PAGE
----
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How to Write a Search Optimized YouTube Description

Kenny Novak • Updated on September 15, 2014
Written by ContentPowered.com

How-to-Write-a-Search-Optimized-YouTube-Description

YouTube focuses on video, which can’t really be indexed by the search engines.  There are a few avenues of optimization, but one of the best is the description.  First, though, a brief overview of other means of optimization.

Title

The title of the video is quick and simple to optimize.  Treat it like you would treat a blog post headline or the meta title of a webpage.  Include a keyword, make it legible and human readable.  The title is what shows up everywhere; on top of the video, in search results, in embeds and everywhere else.  Keep it short, under 65 characters whenever possible.  If you must brand it, put your brand name at the end.  Remember, you can edit the video title later if your current title is proving ineffective.

Tags

Tags are single words or words in quotes.  Plug as many as you can into your video, including any relevant keywords.  Don’t worry about over-doing it.  Just make sure you’re not putting in tags that aren’t relevant; it can earn you a spam flag.  Do not put a list of keywords or tags in your description.

Transcripts

If your video has spoken words in it, consider uploading a transcript.  For some simple videos, YouTube’s auto-captioning will work, though it may be off.  For any video starring a speaker with an accept, or any video with technical words or jargon, don’t trust the automatic caption system.  Uploading a transcript also helps the content of your video receive a place in the index; Google and YouTube use the transcript to pull additional keywords and phrases for indexing.  It doesn’t always work, but it can’t hurt if you have a script on hand.

Playlist

Any time you can, create a playlist that contains videos of similar subject and content.  It’s a great idea to create ongoing series’ of videos centered around a theme.  In these cases, creating playlists of all of the videos in order helps viewers move from one video to the next.  It’s less of an SEO factor and more of an engagement aid.

Channel Page

Channel-Page

A channel page is like a home away from home, and you can brand it as such.  Include a brand link and social icons.  Change the background color to match your branding.  Fill out profile information and keywords.  Feature compelling videos and playlists.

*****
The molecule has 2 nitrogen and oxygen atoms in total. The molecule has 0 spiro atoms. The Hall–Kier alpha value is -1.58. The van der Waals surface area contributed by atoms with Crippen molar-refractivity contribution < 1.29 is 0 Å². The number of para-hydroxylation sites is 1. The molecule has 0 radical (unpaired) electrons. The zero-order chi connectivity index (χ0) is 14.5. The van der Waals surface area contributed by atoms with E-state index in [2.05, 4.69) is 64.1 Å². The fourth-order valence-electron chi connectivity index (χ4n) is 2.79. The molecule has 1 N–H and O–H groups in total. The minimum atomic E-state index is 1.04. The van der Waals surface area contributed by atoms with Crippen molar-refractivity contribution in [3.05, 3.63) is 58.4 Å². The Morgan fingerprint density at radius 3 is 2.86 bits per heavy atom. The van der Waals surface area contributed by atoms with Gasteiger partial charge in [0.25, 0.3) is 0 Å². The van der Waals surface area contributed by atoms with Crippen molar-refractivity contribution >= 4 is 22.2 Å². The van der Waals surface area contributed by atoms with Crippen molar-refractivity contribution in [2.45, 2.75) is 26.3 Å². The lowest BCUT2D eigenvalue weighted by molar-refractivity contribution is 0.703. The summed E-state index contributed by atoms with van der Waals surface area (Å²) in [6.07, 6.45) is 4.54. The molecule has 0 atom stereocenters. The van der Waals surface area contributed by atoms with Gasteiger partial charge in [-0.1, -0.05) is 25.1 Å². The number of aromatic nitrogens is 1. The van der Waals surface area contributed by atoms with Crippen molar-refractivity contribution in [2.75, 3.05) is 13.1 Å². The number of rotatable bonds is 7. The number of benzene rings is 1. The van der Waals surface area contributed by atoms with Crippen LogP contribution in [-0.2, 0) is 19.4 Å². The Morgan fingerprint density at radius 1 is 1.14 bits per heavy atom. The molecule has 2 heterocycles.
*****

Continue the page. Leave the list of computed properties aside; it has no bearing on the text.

Video Endcap

In the last five or ten seconds of your video, once the content is over, create a call to action endcap to the video.  This should be a branded page with an annotation link to your subscription page or your website, complete with call to action.  It should also include previews and clips of other videos, with hints to the content to get users to click through.  It doesn’t have to be complex, and it can augment your playlist.

Video File

This one is simple; give your video file an optimized name before you upload it.  Video_10_Best_Fashion_Fails.mpg is a better file name than Project1993919302.mpg.

Video Thumbnail

By default, YouTube will sample three or four locations in the content of your video and offer you the choice of screenshots.  Additionally, most YouTube users can upload a customized screenshot, which allows you to create branded title cards that make your videos stand out.  If you don’t have the ability to upload a thumbnail, you may have a flag on your account; talk to YouTube about getting it removed.

Description

Description

Alright, finally to the description.  The basic formatting is simple.  Lead with a link, follow with a textual description and end with a call to action and repeated link.

To expand on each of those points, start with the first link.  It’s a good idea to lead off with a short sentence and a call to action link.  “Visit our website at www.example.com” is perfectly acceptable.  You can replace it with a link to your subscription page, your blog, your Facebook page or whatever else.  Typically, many content creators follow up this sentence with a bank of links for website, social profiles, stores and other important links.  Most, if not all, of these links are hidden beneath the “read more” cut.

Now for the actual textual description.  There are very few rules for what you should put in this section.  You can, however, follow some basic guidelines.

  • Do not post a video transcript here The only exception to this is if you’re a musician and want to post the accurate lyrics for your song.
  • Do not fill this section with a list of keywords; that’s what the tags section is for.
  • Optimize your description for SEO in the same way you would optimize a blog post.  Primarily, this means at least one usage of an exact match long-tail keyword you’re targeting.
  • You can keep your description short, or you can make it long.  Just be aware that the longer it is, the less people will read to the end.  Typically you should never need to write more than two or three paragraphs.

As for the precise content, you can treat it like a short companion piece or teaser for the video.  Don’t spoil the value of the video, or else people won’t watch it.

Now, the final link.  It’s always a good idea to close on a call to action, generally to subscribe or to click through to your website.  Even if this link is a repeat from the first bank of links, you can still get away with it.

If you want, you can swap the location of the bank of links.  Keep at least one call to action link – typically the most important – in the first sentence.  Move the bank of social links and website links to the bottom of the description.  You can test this in your videos to see which layout works best.

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